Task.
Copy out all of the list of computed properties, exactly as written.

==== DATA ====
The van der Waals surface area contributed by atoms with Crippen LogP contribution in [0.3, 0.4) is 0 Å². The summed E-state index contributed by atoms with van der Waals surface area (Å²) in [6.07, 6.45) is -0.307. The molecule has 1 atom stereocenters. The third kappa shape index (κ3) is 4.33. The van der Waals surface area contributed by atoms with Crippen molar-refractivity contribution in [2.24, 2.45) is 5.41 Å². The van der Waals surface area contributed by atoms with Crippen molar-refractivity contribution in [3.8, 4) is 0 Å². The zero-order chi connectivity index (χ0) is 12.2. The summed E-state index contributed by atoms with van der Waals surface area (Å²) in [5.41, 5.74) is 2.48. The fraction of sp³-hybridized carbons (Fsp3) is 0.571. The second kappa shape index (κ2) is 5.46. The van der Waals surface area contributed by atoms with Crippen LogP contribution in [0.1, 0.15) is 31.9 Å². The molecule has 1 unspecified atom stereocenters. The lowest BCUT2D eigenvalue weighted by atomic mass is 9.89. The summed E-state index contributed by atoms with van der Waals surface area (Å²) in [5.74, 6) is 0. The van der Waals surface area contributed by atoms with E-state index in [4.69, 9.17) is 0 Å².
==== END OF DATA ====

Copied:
The van der Waals surface area contributed by atoms with Crippen LogP contribution in [0.3, 0.4) is 0 Å². The summed E-state index contributed by atoms with van der Waals surface area (Å²) in [6.07, 6.45) is -0.307. The molecule has 1 atom stereocenters. The third kappa shape index (κ3) is 4.33. The van der Waals surface area contributed by atoms with Crippen molar-refractivity contribution in [2.24, 2.45) is 5.41 Å². The van der Waals surface area contributed by atoms with Crippen molar-refractivity contribution in [3.8, 4) is 0 Å². The zero-order chi connectivity index (χ0) is 12.2. The summed E-state index contributed by atoms with van der Waals surface area (Å²) in [5.41, 5.74) is 2.48. The fraction of sp³-hybridized carbons (Fsp3) is 0.571. The second kappa shape index (κ2) is 5.46. The van der Waals surface area contributed by atoms with Crippen LogP contribution in [0.1, 0.15) is 31.9 Å². The molecule has 1 unspecified atom stereocenters. The lowest BCUT2D eigenvalue weighted by atomic mass is 9.89. The summed E-state index contributed by atoms with van der Waals surface area (Å²) in [5.74, 6) is 0. The van der Waals surface area contributed by atoms with E-state index in [4.69, 9.17) is 0 Å².